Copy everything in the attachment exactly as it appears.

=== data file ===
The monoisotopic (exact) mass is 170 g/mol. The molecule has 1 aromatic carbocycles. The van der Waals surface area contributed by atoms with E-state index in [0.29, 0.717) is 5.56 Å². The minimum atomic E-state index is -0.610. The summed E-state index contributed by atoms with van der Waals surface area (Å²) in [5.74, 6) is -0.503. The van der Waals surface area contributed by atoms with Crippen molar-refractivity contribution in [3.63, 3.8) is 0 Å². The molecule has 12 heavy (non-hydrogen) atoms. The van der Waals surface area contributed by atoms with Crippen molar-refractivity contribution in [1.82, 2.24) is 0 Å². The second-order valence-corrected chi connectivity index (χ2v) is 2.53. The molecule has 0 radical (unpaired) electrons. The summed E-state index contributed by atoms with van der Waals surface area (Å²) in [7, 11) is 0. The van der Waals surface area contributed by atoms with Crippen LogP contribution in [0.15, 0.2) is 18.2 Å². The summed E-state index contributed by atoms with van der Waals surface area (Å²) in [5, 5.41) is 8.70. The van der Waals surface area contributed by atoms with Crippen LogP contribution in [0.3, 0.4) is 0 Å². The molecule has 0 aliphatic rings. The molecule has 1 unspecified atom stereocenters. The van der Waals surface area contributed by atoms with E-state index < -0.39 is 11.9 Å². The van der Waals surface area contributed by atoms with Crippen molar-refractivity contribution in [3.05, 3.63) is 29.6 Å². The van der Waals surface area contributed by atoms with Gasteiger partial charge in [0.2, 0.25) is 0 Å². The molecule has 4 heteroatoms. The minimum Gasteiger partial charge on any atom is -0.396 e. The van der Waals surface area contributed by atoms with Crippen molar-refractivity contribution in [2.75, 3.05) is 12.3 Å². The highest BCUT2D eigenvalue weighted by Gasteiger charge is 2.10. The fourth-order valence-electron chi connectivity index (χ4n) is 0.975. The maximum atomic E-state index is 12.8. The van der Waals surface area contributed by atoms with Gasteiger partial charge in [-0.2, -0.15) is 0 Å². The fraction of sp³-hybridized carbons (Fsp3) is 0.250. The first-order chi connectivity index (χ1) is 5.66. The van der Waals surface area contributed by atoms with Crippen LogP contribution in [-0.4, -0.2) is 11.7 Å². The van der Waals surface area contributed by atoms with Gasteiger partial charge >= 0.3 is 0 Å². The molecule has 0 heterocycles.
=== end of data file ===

The monoisotopic (exact) mass is 170 g/mol. The molecule has 1 aromatic carbocycles. The van der Waals surface area contributed by atoms with E-state index in [0.29, 0.717) is 5.56 Å². The minimum atomic E-state index is -0.610. The summed E-state index contributed by atoms with van der Waals surface area (Å²) in [5.74, 6) is -0.503. The van der Waals surface area contributed by atoms with Crippen molar-refractivity contribution in [3.63, 3.8) is 0 Å². The molecule has 12 heavy (non-hydrogen) atoms. The van der Waals surface area contributed by atoms with Crippen molar-refractivity contribution in [1.82, 2.24) is 0 Å². The second-order valence-corrected chi connectivity index (χ2v) is 2.53. The molecule has 0 radical (unpaired) electrons. The summed E-state index contributed by atoms with van der Waals surface area (Å²) in [7, 11) is 0. The van der Waals surface area contributed by atoms with Crippen LogP contribution in [0.15, 0.2) is 18.2 Å². The summed E-state index contributed by atoms with van der Waals surface area (Å²) in [5, 5.41) is 8.70. The van der Waals surface area contributed by atoms with Crippen LogP contribution in [0.3, 0.4) is 0 Å². The molecule has 0 aliphatic rings. The molecule has 1 unspecified atom stereocenters. The van der Waals surface area contributed by atoms with E-state index < -0.39 is 11.9 Å². The van der Waals surface area contributed by atoms with Crippen molar-refractivity contribution in [3.05, 3.63) is 29.6 Å². The van der Waals surface area contributed by atoms with Gasteiger partial charge in [0.2, 0.25) is 0 Å². The molecule has 4 heteroatoms. The minimum Gasteiger partial charge on any atom is -0.396 e. The van der Waals surface area contributed by atoms with Crippen molar-refractivity contribution in [2.75, 3.05) is 12.3 Å². The highest BCUT2D eigenvalue weighted by Gasteiger charge is 2.10. The fourth-order valence-electron chi connectivity index (χ4n) is 0.975. The maximum atomic E-state index is 12.8. The van der Waals surface area contributed by atoms with Gasteiger partial charge in [-0.2, -0.15) is 0 Å². The fraction of sp³-hybridized carbons (Fsp3) is 0.250. The first-order chi connectivity index (χ1) is 5.66. The van der Waals surface area contributed by atoms with Crippen LogP contribution in [-0.4, -0.2) is 11.7 Å². The van der Waals surface area contributed by atoms with Gasteiger partial charge >= 0.3 is 0 Å². The molecule has 0 heterocycles.